To remove myself from all possible distractions I headed up to the mezzanine level of the library at the veterinary college. This was the home of obscure unread journals and a clutch of spartan study carrels. Nobody else was up there. I picked out a carrel and proceeded to stare at the bare wood partitions in the hope of clearing my mind and coming to a decision.

Nope. No decision. Just more whirring and wheel spinning and, to extend the Honda metaphor, now also regular puffs of black smoke.

Aargh! 2:20 pm! Only 40 minutes left!

The decision was at one level just about my summer job for the four months between third year and fourth year vet school. But at another level it was about my entire career and working future. This was the problem. Summer job decision? Easy. Done it many times before. Entire career and working future decision? Not so easy. Even the decision to enter vet school wasn't as hard as it offered a wide range of career options, including my original plan of going into research and teaching. But with this decision I could feel the funneling beginning in earnest, and it was freaking me out a little.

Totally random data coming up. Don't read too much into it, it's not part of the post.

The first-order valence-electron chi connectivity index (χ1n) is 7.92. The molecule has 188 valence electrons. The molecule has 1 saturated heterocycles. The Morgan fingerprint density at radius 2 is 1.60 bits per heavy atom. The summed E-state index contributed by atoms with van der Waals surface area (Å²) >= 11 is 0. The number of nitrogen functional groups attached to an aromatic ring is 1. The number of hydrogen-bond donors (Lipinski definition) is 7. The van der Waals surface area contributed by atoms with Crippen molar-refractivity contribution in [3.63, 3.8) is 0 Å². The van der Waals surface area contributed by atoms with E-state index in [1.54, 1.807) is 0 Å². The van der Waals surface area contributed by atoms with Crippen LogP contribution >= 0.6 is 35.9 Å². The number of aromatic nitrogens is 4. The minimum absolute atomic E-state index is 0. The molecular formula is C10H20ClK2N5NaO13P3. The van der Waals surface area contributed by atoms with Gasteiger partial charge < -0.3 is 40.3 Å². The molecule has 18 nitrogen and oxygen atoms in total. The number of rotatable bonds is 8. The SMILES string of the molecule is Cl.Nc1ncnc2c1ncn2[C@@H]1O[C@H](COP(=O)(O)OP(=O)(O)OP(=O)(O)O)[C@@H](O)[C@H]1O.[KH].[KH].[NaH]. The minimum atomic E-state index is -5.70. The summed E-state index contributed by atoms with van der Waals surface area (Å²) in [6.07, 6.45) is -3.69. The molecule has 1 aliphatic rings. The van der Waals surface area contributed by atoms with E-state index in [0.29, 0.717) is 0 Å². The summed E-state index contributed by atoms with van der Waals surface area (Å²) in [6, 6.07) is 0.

2:40 pm.

The choice was between a job offer at the Veterinary Infectious Disease Organisation (VIDO), where I would assist in cutting-edge research and make contacts with scientists and their post-graduate programs, and a job offer at the Small Animal Clinic at the vet college where I would gain practical hands-on experience in a clinic setting and get to know my instructors for fourth year. To that point I hadn't worked in a clinic yet and felt profoundly unready for fourth year, which was very clinically oriented. Almost all of my classmates had worked in vet clinics before, often for years. But VIDO was an incredible opportunity for someone who was focused on a research career. My mind began flipping back and forth, like putting the car into forwards and reverse, forwards and reverse, forwards and...